• “Die Moral der Gegenstände”

    This exhibition on the Ulm Academy of Design, a school that is legendary in West Germany for its postwar design work, comes at a time when imaginative new developments in contemporary design have caught the art world’s attention. Initiated and sponsored by the Olivetti Group, and cu-rated by Herbert Lindinger, “Die Moral der Gegenstände: Die Hochschule für Gestaltung Ulm 1953–1968” (The ethics of objects: the Ulm Academy of Design 1953–1968) was mounted at the Bauhaus Archive in West Berlin. The Ulm Academy was the acknowledged heir to the Bauhaus, although it never achieved the latter’s widespread

  • ter Hell

    Ten years of work by the 32-year-old Berlin painter ter Hell was presented in this double exhibition of 99 works at the Galerie Pels-Leusden and four large paintings at Galerie Fahnemann. The effect was like an explosion, with the energy that manifests itself in this artist’s work made visible all at once. ter Hell has always played a kind of “outsider” role in Berlin, preferring to carve out a territory of his own rather than participate in any of the established art trends. His work, which stems from gestural abstraction, searches for the boundary between chaos and order. It is based on the

  • Androgyn

    You can see it in the shape of the human body: woman and man must have belonged together once, must have been one single creature. The myths of almost every people tell the story of dual-sexed, primordial human beings, of gods that embody both man and woman. Today, after the collapse of traditional, stable role models for “male” and “female”—and after the “sexual revolution”—it would seem that the theme of androgyny is a particularly hot one. In the pop culture of the rock stars (Mick Jagger, Grace Jones, Boy George, Prince), androgyny is a fascinating lure for the masses. It offers opportunities

  • Eugen Schönebeck

    How can art, as the intersection of the individual and society, bring about change? This question was posed by an exhibition of work by Eugen Schönebeck who stopped exhibiting in the mid ’60s, and had ceased to make art altogether by 1966. The 50 drawings on view here, which had never before been publicly shown, were all done between 1960 and 1964, the period of his friendship with Georg Baselitz. At that time Schönebeck and Baselitz cultivated the role of the artist as radical, antibourgeois outsider. In their two famous “Pandämonische Manifeste” (Pandemonic manifestos, 1963) they sketched an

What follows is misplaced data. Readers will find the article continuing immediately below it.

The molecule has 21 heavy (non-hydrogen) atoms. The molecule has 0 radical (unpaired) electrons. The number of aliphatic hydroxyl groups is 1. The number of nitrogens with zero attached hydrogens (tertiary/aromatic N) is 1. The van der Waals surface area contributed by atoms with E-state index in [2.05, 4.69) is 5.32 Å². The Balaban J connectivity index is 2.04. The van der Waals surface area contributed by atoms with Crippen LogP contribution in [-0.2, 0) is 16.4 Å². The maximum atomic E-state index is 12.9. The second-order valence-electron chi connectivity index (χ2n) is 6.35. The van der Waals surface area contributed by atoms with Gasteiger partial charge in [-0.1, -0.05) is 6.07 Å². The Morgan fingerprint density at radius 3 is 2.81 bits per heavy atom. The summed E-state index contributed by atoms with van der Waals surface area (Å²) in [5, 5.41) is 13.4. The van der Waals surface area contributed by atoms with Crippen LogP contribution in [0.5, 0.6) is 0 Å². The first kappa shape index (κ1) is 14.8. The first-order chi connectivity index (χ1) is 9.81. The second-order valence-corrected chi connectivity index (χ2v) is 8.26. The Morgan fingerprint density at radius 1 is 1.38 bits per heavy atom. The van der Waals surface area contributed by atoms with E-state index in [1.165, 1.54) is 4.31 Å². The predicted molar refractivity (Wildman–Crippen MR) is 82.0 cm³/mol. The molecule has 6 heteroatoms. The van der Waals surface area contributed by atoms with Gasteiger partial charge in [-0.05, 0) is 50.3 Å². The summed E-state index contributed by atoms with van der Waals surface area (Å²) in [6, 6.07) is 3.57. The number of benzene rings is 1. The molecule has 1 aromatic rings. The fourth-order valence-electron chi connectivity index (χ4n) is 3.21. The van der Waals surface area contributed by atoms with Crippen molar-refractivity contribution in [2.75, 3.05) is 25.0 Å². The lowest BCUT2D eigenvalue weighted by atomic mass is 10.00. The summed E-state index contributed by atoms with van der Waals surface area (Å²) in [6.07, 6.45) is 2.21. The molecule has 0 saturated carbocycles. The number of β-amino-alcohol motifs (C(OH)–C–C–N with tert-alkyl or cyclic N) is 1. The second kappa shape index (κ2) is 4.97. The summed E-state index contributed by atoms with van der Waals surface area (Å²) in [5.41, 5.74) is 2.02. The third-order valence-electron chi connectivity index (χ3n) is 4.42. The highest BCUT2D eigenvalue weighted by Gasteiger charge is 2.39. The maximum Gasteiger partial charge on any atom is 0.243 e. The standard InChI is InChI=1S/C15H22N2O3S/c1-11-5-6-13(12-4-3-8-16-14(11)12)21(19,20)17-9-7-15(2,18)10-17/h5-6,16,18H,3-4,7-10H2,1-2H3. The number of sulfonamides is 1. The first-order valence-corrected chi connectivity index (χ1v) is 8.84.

• Ina Barfuss

    Ina Barfuss is among the few West German women painters who has managed to keep a high profile in the Federal Republic since the advent of “New Painting” at the end of the ’70s. Painting in Germany is still a male domain, and the question of why this is so has yet to be satisfactorily answered. Conventional role consciousness is still more widespread in painting than in any other medium. Barfuss’ works specifically address this problem while at the same time reflecting on the more general question of the relationship between the sexes. The artist does not illustrate these relationships but

  • Endart

    Endart is a typical West Berlin phenomenon—an artist group that has lived, worked, and exhibited outside the established art world, in Kreuzberg (a sort of Berlin equivalent of New York’s East Village), since 1980. The members of the group reject the conventional notion of the artist as a special individual. Close to the Berlin Wall in a rundown quarter of the city with an unusual population mix —pensioners, students, punks, artists, Turkish workers—Endart owns a “gallery” that changes its name and direction for almost every exhibition. Analogously, they work in all the media—painting, posters,

  • Europa/Amerika

    Europa/Amerika. Die Geschichte einer künstlerischen Faszination seit 1940” (Europe/America. History of an artistic fascination since 1940) was the ambitious title of the first special exhibit presented by the Museum Ludwig. But the show was a boring disaster. Crowded into shoebox spaces, the theme was presented in the form of a confrontation between 60 American and 66 European artists. Each room had its common denominator (abstraction, figuration, montage), yet the choice of both artists and works seemed in the final analysis arbitrary, since almost no dialogue developed. What does a series of